Teresa Scassa - Blog

Wednesday, 03 July 2013 09:48

Band’s Logo Attracts Provincial Ire

Written by  Teresa Scassa
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The Alberta rock band named Jr. Gone Wild has been in the news after Alberta’s Department of Culture ordered it to stop using a modified version of the province’s official emblem as part of the band’s logo. A photo of the band’s logo can be viewed along with the Edmonton Journal article on this issue.

A law titled the Emblems of Alberta Act makes it an offence to use “for commercial or business purposes” the armorial bearings of Alberta without consent. It is also an offence to use “any design so nearly resembling the armorial bearings of Alberta or any portion of them as to be calculated to deceive”. Although the band is using the arms for commercial purposes (it is selling T-Shirts emblazoned with its logo), it is not clear that this use of the modified design is calculated to deceive anyone. It remains an open question whether anyone viewing the logo would be led to believe that the band is in any way the official rock band of Alberta.

The Minister of Culture has also enacted regulations governing official emblems. According to these regulations, the emblem can be reproduced, used or displayed for non-commercial purposes so long as the use or display is in good taste. Commercial use is also permitted under certain conditions. These are that the use:


(a)    is free from any implication that the commercial or business purposes have any approval or accreditation from the Government,

(b)    is based on original drawings obtained from the Government, and

(c)    conforms, in the opinion of the Minister, to good taste.

The regulations are not clear about whether a modified version of the emblem can be used at all. For example, it is not clear whether the “good taste” requirement relates to modifications, or simply to the context in which the emblem is to be used. According to the story in the Edmonton Journal, it is not yet clear whether the band will change its logo and dispose of its unsold merchandise, or whether it will disregard the Minister’s order.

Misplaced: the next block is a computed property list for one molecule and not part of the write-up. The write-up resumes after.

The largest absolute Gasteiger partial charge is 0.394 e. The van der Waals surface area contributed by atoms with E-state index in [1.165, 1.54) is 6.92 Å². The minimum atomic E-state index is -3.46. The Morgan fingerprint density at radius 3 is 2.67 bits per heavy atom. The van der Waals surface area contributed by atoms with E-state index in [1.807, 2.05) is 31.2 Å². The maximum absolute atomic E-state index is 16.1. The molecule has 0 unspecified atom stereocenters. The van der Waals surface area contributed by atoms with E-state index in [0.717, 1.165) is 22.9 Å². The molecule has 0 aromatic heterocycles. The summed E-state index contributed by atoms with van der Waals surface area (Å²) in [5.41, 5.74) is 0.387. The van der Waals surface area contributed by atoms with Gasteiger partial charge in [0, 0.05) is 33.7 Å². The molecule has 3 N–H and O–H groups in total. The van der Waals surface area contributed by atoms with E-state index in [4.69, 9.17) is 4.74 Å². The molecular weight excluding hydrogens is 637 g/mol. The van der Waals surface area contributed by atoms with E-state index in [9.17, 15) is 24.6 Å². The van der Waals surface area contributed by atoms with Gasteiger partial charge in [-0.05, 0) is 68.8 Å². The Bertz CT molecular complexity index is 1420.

It is not unusual for governments to pass laws to protect their official emblems and insignia. For example there are similar statutes in Saskatchewan (with much stiffer penalties), and in Manitoba. There is certainly a public interest in ensuring that people are not misled into believing that certain products or services have been offered or endorsed by the government when they have not. Provincial arms, crests and flags are also listed as prohibited marks under s. 9(1)(e) of the Trade-marks Act. This means that these marks, or ones “so nearly resembling as to be likely to be mistaken” for them may not be adopted or used “in connection with a business, as a trade-mark or otherwise”. Thus there is ample law to protect against misuse of these signs or symbols.

The question is, of course, what the limits of freedom of expression are when it comes to the insignia of government, or other public symbols. According to the report in the Edmonton Journal, the band sees itself as “just doing art”. Artistic expression is, of course, protected expression in Canada. Yet like other of Canada’s civil liberties, it is subject to “reasonable limits demonstrably justified in a free and democratic society.

The Royal Canadian Mint recently backed down from a demand for licensing fees from a musician who used images of the penny on his album cover. There was also considerable controversy in Nova Scotia in the mid-2000’s when a company charged with the maintenance and operation of the Bluenose II began demanding licensing fees from local businesses who used the name or image of the iconic schooner. Of course, in each of these cases it was the symbol or name itself that was used, and not a modified version. And, while iconic, the penny and the Bluenose are not official insignia of government. The question remains as to how the balance should be struck between the public interest in the protection of official arms and insignia and the public interest in the freedom to use these insignia as a vehicle for expression.

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